I'm not sure what part of my experience you think is placebo. From looking at pictures I know my posture has improved since wearing the insoles and my pain is reduced and overall well-being improved. It's hard to call it placebo when so many other therapies and treatments didn't work, why did they not cast their placebo spell on me?

    If there is nothing to Brian's theories then why do these insoles work so well for so many people, some of whom started out with very limited daily mobility? The average person is not a fool, these are real people seeking solutions for their real pain.
     
  5. Anthony S

    Anthony S Active Member

    High density EVA is very firm.

    The average person is of average intelligence. That means about 50% are below average. Some of these would be the ones who paid 30, 000 euros for a flat bit of rubber with a small wedge.

    I can show you testimonials for drinking pee, homeopathy, drinking bleach trepanning, hanging a poo around your neck on a bit of string and yogic bouncing. They're all apparently real people in real pain claiming real improvements. However I am unconvinced that there is any genuine benefit from any of those!

    Why do these treatments work? Lots of reasons, most notably regression to the mean.

    And as to "all the people" who have benefited, have you met them? Or are you working off of testimonials on websites and such. Because there is a thriving business of people who wrote positive reviews...

    Sometimes they even go on professional forums posing as patients to promote products! ;)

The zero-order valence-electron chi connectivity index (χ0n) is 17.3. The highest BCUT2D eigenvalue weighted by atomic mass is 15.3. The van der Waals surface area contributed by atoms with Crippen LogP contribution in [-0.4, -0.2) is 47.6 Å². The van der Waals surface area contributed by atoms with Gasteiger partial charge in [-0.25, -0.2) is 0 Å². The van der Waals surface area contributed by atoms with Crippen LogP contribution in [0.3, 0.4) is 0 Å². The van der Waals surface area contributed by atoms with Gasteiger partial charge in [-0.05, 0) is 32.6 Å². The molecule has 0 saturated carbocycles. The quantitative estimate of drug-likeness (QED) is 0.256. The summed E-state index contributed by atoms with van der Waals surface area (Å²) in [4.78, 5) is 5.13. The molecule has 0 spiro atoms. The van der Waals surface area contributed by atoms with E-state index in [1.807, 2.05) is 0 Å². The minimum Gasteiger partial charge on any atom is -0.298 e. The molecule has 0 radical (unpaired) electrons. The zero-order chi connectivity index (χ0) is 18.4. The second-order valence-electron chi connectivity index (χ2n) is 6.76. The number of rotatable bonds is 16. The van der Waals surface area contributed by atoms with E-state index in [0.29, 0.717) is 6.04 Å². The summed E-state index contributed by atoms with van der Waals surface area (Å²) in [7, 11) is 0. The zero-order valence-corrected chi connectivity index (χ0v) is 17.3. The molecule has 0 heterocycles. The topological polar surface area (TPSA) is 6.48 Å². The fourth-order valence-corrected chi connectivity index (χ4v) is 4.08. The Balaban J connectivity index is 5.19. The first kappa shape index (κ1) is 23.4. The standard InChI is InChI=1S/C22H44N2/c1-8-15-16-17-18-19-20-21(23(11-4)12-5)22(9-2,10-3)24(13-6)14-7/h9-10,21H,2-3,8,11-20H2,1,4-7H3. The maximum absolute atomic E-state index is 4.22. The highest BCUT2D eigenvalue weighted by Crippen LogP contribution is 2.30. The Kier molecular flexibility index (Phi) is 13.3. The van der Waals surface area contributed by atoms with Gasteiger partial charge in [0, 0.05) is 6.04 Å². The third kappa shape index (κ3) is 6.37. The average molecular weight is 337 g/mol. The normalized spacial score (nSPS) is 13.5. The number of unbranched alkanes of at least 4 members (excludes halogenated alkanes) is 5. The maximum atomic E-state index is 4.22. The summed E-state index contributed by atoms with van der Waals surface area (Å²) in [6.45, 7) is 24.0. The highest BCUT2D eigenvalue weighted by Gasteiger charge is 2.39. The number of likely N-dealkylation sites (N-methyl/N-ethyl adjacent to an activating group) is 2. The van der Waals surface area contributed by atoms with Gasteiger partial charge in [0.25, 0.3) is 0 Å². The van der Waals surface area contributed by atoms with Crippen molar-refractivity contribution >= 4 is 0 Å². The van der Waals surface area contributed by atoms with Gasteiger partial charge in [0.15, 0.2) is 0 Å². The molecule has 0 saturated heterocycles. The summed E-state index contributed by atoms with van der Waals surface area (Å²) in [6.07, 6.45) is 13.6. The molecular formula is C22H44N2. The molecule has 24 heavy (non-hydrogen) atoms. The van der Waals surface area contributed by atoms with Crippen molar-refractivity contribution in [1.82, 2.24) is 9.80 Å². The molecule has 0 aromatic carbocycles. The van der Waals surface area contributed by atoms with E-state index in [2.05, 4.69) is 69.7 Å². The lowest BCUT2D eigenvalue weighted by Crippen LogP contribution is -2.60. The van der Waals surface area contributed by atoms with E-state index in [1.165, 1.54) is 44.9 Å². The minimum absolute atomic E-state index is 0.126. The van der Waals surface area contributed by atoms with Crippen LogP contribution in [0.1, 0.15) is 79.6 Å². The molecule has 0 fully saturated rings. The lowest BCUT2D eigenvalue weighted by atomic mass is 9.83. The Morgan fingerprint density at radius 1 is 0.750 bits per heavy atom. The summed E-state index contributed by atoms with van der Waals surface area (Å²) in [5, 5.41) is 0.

Why do you get improvement? I don't know. Regression to the mean or ascribing a normal fluctuation to an intervention would be the most likely. Placebo a close second.
     
  6. blinda

    blinda MVP

    No :eek:

    Anthony, do you think that maybe. No, can`t be. Well, just maybe some people post on here pretending to be pods with an interest in learning/sharing, in order to promote products?

    I'm shocked, shocked to find that such deception is going on here!
     
  7. greenwizard

    greenwizard Member

    I was referring to people who have used PCIs bought online, or given to them by one the many clinics and practitioners who use them. Looking online there are distributors in Europe, Australia, Asia, and many in Washington state, BC, and the surrounding geographical area, making me think that their popularity is increasing, but mostly by word of mouth.

    However I have actually experienced a great deal of healing from these insoles so a comparison to any of those things seems silly to me. Also as I said I've seen in photos how my posture was significantly worse before I started wearing the insoles. The most obvious benefit is in my feet themselves, which feel mostly normal at the end of the day now, instead of being so sore or burning. The relief is acute and body-wide, every piece of me from my toes to my TMJ feel better when wearing the insoles regularly. When I stand on my tip-toes I get an endorphin-rush as the wedge pushes up on my first metatarsal and feels like exactly what my body wants. I could go on about the unexpected benefits but I feel like I'm beating a dead horse - they have been effective for me.